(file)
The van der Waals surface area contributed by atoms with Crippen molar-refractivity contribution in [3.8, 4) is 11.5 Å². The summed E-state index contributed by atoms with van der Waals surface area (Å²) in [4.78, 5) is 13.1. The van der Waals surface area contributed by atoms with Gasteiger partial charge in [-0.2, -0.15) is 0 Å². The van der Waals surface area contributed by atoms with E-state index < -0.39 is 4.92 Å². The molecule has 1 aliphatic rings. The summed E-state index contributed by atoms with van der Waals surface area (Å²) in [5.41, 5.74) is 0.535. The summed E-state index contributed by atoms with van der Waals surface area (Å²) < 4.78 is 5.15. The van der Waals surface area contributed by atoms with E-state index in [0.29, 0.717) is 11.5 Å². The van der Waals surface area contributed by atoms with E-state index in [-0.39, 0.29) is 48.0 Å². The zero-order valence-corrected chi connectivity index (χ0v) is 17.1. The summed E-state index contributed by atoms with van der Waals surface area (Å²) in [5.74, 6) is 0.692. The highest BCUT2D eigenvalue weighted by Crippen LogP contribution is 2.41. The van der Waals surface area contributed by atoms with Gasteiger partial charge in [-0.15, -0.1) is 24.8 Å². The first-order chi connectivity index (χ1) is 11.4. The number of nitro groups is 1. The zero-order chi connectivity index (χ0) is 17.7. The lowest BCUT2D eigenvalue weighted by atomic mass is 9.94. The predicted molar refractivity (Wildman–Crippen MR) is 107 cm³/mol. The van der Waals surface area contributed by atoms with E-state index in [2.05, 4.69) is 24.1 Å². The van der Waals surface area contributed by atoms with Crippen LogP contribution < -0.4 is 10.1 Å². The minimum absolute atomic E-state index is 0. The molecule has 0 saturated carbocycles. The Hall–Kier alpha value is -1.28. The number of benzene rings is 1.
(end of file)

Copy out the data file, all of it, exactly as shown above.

The van der Waals surface area contributed by atoms with Crippen molar-refractivity contribution in [3.8, 4) is 11.5 Å². The summed E-state index contributed by atoms with van der Waals surface area (Å²) in [4.78, 5) is 13.1. The van der Waals surface area contributed by atoms with Gasteiger partial charge in [-0.2, -0.15) is 0 Å². The van der Waals surface area contributed by atoms with E-state index < -0.39 is 4.92 Å². The molecule has 1 aliphatic rings. The summed E-state index contributed by atoms with van der Waals surface area (Å²) in [5.41, 5.74) is 0.535. The summed E-state index contributed by atoms with van der Waals surface area (Å²) < 4.78 is 5.15. The van der Waals surface area contributed by atoms with E-state index in [0.29, 0.717) is 11.5 Å². The van der Waals surface area contributed by atoms with E-state index in [-0.39, 0.29) is 48.0 Å². The zero-order valence-corrected chi connectivity index (χ0v) is 17.1. The summed E-state index contributed by atoms with van der Waals surface area (Å²) in [5.74, 6) is 0.692. The highest BCUT2D eigenvalue weighted by Crippen LogP contribution is 2.41. The van der Waals surface area contributed by atoms with Gasteiger partial charge in [-0.15, -0.1) is 24.8 Å². The first-order chi connectivity index (χ1) is 11.4. The number of nitro groups is 1. The zero-order chi connectivity index (χ0) is 17.7. The lowest BCUT2D eigenvalue weighted by atomic mass is 9.94. The predicted molar refractivity (Wildman–Crippen MR) is 107 cm³/mol. The van der Waals surface area contributed by atoms with E-state index in [2.05, 4.69) is 24.1 Å². The van der Waals surface area contributed by atoms with Crippen LogP contribution < -0.4 is 10.1 Å². The minimum absolute atomic E-state index is 0. The molecule has 0 saturated carbocycles. The Hall–Kier alpha value is -1.28. The number of benzene rings is 1.